More than 100 humpback whales have been captured in a feeding frenzy by spectacular drone footage.
Crew members from Sapphire Coastal Adventures were on a routine training day when they witnessed the event off the coast of Bermagui on the south coast of NSW last Thursday.
Humpback whales are normally seen feeding in groups of 20 to 30 at this time of year, but it's uncommon to see them in such large numbers.
Drone footage showed the 30-tonne mammals circling around in the water, while camera footage showed them herding and chasing after bait fish.
Photographer David Rogers, who is also a crew member, said filming the spectacular event was "a complete rush".
"We sort of parked the boat in regulation distance and then the bait ball came to us - we were looking over the side and could have touched them," Mr Rogers told Australian Community Media (ACM).
"It's not just a visual experience, it was a full sensory experience. The noise of the whales working together and blowing was very noisy - surprisingly noisy.
"It was also surprisingly smelly. Whale breath is really smelly and when you have 100s of them you get this intense fishy bad breath in the air."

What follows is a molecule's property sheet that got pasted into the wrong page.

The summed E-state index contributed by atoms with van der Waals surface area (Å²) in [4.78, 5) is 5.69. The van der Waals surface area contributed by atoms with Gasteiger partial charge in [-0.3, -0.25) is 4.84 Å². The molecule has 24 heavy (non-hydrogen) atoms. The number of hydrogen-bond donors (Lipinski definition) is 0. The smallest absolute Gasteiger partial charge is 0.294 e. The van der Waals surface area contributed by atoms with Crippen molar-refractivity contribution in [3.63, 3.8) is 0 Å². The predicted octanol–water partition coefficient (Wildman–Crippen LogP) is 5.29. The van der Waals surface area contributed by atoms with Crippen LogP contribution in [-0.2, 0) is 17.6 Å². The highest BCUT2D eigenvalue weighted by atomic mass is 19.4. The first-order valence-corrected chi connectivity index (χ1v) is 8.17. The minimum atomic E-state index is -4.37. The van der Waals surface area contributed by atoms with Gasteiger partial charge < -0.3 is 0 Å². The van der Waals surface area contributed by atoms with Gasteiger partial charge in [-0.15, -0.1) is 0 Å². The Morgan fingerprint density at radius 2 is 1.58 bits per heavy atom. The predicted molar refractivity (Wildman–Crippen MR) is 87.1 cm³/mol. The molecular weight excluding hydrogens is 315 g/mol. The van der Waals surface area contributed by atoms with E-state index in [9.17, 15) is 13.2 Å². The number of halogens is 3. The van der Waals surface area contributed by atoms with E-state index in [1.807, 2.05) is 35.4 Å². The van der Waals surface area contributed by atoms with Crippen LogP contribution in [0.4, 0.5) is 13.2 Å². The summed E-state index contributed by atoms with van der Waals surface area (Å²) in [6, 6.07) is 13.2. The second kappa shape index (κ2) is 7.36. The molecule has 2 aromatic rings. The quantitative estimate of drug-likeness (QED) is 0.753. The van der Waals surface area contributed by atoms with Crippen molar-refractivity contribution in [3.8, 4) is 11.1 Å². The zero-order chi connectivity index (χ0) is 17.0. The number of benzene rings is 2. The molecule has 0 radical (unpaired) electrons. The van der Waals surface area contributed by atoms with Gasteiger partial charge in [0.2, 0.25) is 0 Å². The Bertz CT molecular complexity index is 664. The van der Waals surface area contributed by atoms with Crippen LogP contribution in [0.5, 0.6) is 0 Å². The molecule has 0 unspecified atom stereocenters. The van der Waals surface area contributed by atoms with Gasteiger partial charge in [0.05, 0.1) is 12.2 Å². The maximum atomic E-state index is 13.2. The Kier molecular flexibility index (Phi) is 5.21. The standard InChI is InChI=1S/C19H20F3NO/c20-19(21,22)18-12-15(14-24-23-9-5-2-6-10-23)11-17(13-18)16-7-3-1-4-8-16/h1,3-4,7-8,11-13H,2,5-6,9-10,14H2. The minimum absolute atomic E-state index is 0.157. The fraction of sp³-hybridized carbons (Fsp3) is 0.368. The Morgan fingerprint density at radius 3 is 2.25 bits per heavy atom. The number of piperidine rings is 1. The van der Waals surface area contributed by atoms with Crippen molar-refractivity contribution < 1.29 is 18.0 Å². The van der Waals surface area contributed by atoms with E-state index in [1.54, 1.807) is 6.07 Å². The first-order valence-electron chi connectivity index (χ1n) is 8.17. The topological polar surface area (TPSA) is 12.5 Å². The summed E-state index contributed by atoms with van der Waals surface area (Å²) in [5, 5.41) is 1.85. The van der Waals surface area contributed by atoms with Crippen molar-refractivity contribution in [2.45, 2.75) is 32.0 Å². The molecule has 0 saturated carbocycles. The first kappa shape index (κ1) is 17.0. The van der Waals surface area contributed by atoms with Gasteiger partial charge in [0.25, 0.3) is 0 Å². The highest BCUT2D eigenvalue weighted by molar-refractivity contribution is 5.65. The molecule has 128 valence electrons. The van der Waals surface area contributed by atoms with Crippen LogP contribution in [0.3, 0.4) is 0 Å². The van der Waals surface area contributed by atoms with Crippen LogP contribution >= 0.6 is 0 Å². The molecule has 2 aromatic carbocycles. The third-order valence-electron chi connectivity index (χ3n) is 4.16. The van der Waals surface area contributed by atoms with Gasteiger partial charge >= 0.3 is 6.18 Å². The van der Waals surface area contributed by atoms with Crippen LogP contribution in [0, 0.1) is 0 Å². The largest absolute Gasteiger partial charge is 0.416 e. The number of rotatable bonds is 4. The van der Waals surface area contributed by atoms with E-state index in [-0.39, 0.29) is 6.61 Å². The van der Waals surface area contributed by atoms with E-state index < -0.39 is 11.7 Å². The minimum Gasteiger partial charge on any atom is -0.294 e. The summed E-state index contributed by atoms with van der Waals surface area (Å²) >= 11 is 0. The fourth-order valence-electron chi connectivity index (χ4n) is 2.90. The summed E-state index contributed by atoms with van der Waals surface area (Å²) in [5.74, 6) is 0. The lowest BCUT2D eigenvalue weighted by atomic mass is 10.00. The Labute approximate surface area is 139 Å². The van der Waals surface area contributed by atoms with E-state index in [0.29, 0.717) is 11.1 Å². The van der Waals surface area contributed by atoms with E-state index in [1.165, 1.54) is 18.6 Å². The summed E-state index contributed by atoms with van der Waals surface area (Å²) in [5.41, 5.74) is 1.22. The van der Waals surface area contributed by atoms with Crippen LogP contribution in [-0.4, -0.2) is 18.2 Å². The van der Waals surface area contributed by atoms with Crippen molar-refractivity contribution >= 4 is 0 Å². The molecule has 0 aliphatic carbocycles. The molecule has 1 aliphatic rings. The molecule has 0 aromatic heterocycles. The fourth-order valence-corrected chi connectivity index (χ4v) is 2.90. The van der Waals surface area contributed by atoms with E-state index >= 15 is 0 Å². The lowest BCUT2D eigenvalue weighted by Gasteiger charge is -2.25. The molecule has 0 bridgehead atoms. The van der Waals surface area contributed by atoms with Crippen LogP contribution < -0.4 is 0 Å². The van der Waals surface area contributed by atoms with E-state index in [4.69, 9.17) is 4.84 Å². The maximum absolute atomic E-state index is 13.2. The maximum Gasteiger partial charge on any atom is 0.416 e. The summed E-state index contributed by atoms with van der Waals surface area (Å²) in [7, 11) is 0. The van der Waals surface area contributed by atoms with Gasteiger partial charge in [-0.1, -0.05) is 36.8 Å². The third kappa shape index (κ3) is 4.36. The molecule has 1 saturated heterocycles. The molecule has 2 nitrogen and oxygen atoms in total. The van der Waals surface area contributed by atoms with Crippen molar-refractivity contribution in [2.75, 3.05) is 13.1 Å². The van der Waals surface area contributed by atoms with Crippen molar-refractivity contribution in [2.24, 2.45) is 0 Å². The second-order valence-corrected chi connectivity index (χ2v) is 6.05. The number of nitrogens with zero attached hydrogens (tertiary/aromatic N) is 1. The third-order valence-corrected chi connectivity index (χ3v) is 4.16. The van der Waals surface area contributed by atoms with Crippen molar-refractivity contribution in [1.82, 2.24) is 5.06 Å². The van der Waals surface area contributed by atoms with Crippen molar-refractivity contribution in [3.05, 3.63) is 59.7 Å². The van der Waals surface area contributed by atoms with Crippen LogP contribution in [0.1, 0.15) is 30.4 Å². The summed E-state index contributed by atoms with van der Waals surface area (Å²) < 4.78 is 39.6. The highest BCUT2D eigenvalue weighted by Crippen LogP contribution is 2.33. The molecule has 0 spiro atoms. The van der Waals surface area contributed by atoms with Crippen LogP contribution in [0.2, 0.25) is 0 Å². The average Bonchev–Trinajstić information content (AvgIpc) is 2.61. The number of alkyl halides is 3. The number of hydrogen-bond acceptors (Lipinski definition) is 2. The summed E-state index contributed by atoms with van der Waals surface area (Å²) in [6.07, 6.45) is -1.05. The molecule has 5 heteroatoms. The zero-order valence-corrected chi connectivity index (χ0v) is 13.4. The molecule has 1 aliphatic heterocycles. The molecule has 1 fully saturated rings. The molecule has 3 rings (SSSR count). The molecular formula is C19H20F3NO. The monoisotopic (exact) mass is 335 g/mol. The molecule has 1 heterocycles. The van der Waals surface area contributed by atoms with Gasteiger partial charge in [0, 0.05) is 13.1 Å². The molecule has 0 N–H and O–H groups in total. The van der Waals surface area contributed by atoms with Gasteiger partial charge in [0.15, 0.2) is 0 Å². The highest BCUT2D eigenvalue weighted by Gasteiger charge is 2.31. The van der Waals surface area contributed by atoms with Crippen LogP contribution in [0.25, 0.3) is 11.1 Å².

Mr Rogers and the crew did not realise the sheer scale of the feeding frenzy until the photographer pulled out his drone and began filming from above.
"I normally take my drone out on the boat but never use it because it's quite difficult to launch and land the drone on a boat," he said.
"But this time I had to because the only way to show the scale was to launch the drone. As it went higher, it just became more amazing with this new perspective."
Sapphire Coastal Adventures owner Simon Miller said there was "a mass aggregation at least 100 whales" feeding on the bait ball last Thursday.
"The whales were zooming through and lunge feeding through it (the bait ball)," he said.
"The smell is amazing, it's like a fermented fish smell, that's the first thing you notice, it's really strong, then you start hearing the noise as they're herding the bait in together.
"The whales come close but never hit the boat - Humpback whales are very spatially aware."
Mr Miller has been whale watching for 19 years and has only ever seen a mass congregation of this side twice in his life.
"The first time it ever happened was last year and we documented that. It's happened two years in a row now but it's too early to tell if it's a trend,' he said.
"On a good day you might see 20 to 30 whales in peak season, so that really puts this into perspective."
Humpback whales are generally 12 to 16 metres long and weigh from 25 to 30 tonnes - although larger specimens can grow up to 18 metres and 40 tonnes.
The species generally travel in pods of two to three (female, calf, and escort) but can be seen in larger groups for the purposes of feeding or breeding.